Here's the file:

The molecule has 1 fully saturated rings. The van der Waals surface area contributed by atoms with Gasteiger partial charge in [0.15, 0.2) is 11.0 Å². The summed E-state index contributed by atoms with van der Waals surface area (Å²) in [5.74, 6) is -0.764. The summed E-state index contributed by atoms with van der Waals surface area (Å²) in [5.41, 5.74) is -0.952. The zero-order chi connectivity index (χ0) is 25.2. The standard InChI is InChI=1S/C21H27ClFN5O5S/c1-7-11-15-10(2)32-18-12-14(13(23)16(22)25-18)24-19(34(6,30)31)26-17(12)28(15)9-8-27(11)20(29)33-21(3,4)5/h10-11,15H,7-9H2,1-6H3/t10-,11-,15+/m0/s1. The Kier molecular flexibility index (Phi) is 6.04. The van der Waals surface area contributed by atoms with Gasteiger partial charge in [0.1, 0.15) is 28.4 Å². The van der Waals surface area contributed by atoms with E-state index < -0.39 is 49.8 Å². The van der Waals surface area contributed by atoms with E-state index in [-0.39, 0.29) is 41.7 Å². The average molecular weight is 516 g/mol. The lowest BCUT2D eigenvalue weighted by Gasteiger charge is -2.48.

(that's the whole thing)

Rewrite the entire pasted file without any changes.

The molecule has 1 fully saturated rings. The van der Waals surface area contributed by atoms with Gasteiger partial charge in [0.15, 0.2) is 11.0 Å². The summed E-state index contributed by atoms with van der Waals surface area (Å²) in [5.74, 6) is -0.764. The summed E-state index contributed by atoms with van der Waals surface area (Å²) in [5.41, 5.74) is -0.952. The zero-order chi connectivity index (χ0) is 25.2. The standard InChI is InChI=1S/C21H27ClFN5O5S/c1-7-11-15-10(2)32-18-12-14(13(23)16(22)25-18)24-19(34(6,30)31)26-17(12)28(15)9-8-27(11)20(29)33-21(3,4)5/h10-11,15H,7-9H2,1-6H3/t10-,11-,15+/m0/s1. The Kier molecular flexibility index (Phi) is 6.04. The van der Waals surface area contributed by atoms with Gasteiger partial charge in [0.1, 0.15) is 28.4 Å². The van der Waals surface area contributed by atoms with E-state index < -0.39 is 49.8 Å². The van der Waals surface area contributed by atoms with E-state index in [-0.39, 0.29) is 41.7 Å². The average molecular weight is 516 g/mol. The lowest BCUT2D eigenvalue weighted by Gasteiger charge is -2.48.